The Heavyweight Division

The Heavyweight Division Shifts Once Again

Published On January 24, 2016 | By Daniel Thomson | Boxing News

The heavyweight division could be as exciting as it’s been for many years as things stand in 2016 and over the last 7 days, has seen considerable movement yet again.


Last weekend was a dramatic weekend of boxing action in the heavyweight division. From David Haye’s comeback at London’s 02 to Deontay Wilder’s latest defence of his WBC belt and the crowning of a new IBF champion in the US, there was plenty to talk about.

Heavyweight ‘Gypsy King’ Tyson Fury even got in on the action – storming the ring following Wilder’s victory for a slightly awkward confrontation with his American counterpart.

Let’s start closest in the UK with the ‘Hayemaker’. Returning to the ring in front of 16,000 fans and live on TV channel Dave, the former undisputed cruiserweight champ was making his comeback after three years out and re-habilitating his surgically-repaired shoulder.

So what did we learn from Haye’s one-round demolition of Mark de Mori?

Well, first of all, Haye’s explosive power remains a dangerous weapon. The Hayemaker set his feet and threw bombs from the outset. His unbeaten (and unheralded) opponent couldn’t take his power and it’s doubtful many heavyweights could.

(Hat tip to YouTube account PhyzikalGamer for the upload):

Haye was also was noticeably bigger in the ring after weighing in around a stone heavier than his previous average fight weight.

A lot was made of this during Dave’s coverage of the fight with both Haye, new trainer Shane McGuigan, and colour commentator BJ Flores, implying it was a calculated move to insulate the boxer’s body from further injuries while adding to his power.

There was also the suggestion that the added weight will help Haye take a shot better from the bigger heavyweights he may end up competing against.

This may be true, but it has never really been Haye’s style to take shots and I don’t think he has any intention now. Despite his power, Haye is not a brawler; he’s a boxer-fighter and alternates his style between being elusive in defence and destructive on the attack – fighting only when he wants to.

Former trainer Adam Booth had Haye built for speed and if he loses even a little of that it could be a weakness rather than a strength. Haye looked very good on the night, but while his hands looked as fast as ever, he definitely moved around the ring with a little less speed due to his extra bulk.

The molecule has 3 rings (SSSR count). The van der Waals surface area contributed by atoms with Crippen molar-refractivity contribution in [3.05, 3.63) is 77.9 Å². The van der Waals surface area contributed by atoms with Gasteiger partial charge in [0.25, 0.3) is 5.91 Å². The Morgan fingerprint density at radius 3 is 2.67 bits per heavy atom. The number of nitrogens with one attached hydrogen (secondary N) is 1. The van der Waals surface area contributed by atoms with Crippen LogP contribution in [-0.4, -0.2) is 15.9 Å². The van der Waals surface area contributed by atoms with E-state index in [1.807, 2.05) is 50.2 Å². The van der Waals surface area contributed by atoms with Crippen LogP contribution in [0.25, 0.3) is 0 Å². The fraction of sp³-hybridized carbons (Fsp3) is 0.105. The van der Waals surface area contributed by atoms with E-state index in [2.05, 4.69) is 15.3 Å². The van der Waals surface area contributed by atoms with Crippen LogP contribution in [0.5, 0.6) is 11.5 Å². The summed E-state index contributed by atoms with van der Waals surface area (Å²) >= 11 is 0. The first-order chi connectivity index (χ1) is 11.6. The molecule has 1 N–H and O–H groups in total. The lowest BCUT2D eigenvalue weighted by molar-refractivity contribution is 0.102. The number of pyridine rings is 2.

Only time will tell if this change in physique will pay off or not. One thing is for certain however, if Haye can stay fit (and I really hope he does) then he’s still a major force in the heavyweight division. In my opinion, only the best heavyweights and leading prospects, like Anthony Joshua, would be able to hang with him.

Haye knocks out any heavyweight below that level. Speaking of AJ, Eddie Hearn has quickly moved to pour cold water on a Haye-Joshua showdown (at least for now) claiming his goal is to steer his young heavyweight to a title shot, and not necessarily a fight with the ‘Hayemaker’.

This was to be expected of course.

Haye is far too crafty and experienced for Joshua right now and while it wouldn’t be a foregone conclusion, I’d favour Haye to detonate one of his big bombs on Joshua before the Olympian could get to him.

Haye isn’t getting any younger however and Hearn knows it. The more they delay this potentially inevitable showdown, the more it favours Joshua.

So what of US heavyweight champions, Deontay Wilder, and the newly crowned Charles Martin last weekend? The fights were actually the reverse of how I expected them to unfold – at least in terms of excitement.

Martin-Glazkov was a total bore-fest that ended in a very unsatisfactory manner while Wilder’s defence was the more entertaining although that was mostly due to the champion making extraordinarily hard work of his smaller opponent.

His one-punch knockout to end the fight was admittedly impressive however and a reminder that as wild as Wilder is (no pun intended), he does carry tremendous power.

(Hat tip to Showtime Sports for the upload):

He may be raw, and the jury is still out on whether he can really take a shot himself, but he remains WBC champion and a legitimate threat to any heavyweight out there including Fury, Haye and Joshua.

However, before all those fights can happen, Wilder has to finally face his own danger-man in mandatory challenger Alexander Povetkin.

Despite the size and reach disadvantage, the Russian is a real threat to the WBC champion and I would be a very interested spectator if these two faced each other.

Povetkin would be the best fighter Wilder has faced to date and a serious test of how good the ‘Bronze Bomber’ really is.

The jury remains out on new IBF champion Charles Martin meanwhile.

Although he surely would have won without the freak injury to Glazkov, Martin didn’t look great and I would pick most of the top heavyweights and contenders against him on that showing.

And as the perceived ‘weakest’ of the champions, he is going to have a big target on his back from now with the likes of Luiz Ortiz and Joseph Parker (who won in Samoa this week and moved to 18-0) out there.

With Wilder-Povetkin entering into negotiations this week and speculation mounting about the details of the Klitschko-Fury rematch, the bottom line is this: the heavyweight division is back!

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About The Author

Daniel Thomson is an experienced journalist, writer and magazine editor, based in Newcastle upon Tyne. He has been a boxing fan since the age of five when his dad first played him a grainy black and white recording of Cassius Clay beating Sonny Liston. Since then he has followed boxing religiously, particularly the UK and US boxing scene.

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